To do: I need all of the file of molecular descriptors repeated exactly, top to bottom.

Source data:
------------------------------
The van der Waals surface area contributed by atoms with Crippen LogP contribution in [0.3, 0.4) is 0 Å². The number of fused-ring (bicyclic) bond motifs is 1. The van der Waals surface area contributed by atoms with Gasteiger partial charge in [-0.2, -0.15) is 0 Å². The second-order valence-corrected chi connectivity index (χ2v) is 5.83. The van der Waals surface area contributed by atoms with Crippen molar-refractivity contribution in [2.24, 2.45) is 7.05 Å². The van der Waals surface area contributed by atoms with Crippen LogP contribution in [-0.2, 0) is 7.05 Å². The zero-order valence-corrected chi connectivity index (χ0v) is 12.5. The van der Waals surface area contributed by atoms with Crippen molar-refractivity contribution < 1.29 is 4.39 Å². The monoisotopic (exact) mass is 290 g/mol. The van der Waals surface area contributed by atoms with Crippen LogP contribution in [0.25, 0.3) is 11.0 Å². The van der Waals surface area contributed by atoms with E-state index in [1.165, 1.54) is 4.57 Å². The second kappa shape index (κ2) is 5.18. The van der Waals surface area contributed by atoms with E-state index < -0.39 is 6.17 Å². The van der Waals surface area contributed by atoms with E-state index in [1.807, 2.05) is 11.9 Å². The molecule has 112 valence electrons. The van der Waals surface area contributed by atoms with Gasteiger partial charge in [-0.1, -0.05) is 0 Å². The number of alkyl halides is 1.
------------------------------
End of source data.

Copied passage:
The van der Waals surface area contributed by atoms with Crippen LogP contribution in [0.3, 0.4) is 0 Å². The number of fused-ring (bicyclic) bond motifs is 1. The van der Waals surface area contributed by atoms with Gasteiger partial charge in [-0.2, -0.15) is 0 Å². The second-order valence-corrected chi connectivity index (χ2v) is 5.83. The van der Waals surface area contributed by atoms with Crippen molar-refractivity contribution in [2.24, 2.45) is 7.05 Å². The van der Waals surface area contributed by atoms with Crippen LogP contribution in [-0.2, 0) is 7.05 Å². The zero-order valence-corrected chi connectivity index (χ0v) is 12.5. The van der Waals surface area contributed by atoms with Crippen molar-refractivity contribution < 1.29 is 4.39 Å². The monoisotopic (exact) mass is 290 g/mol. The van der Waals surface area contributed by atoms with Crippen LogP contribution in [0.25, 0.3) is 11.0 Å². The van der Waals surface area contributed by atoms with E-state index in [1.165, 1.54) is 4.57 Å². The second kappa shape index (κ2) is 5.18. The van der Waals surface area contributed by atoms with E-state index < -0.39 is 6.17 Å². The van der Waals surface area contributed by atoms with E-state index in [1.807, 2.05) is 11.9 Å². The molecule has 112 valence electrons. The van der Waals surface area contributed by atoms with Gasteiger partial charge in [-0.1, -0.05) is 0 Å². The number of alkyl halides is 1.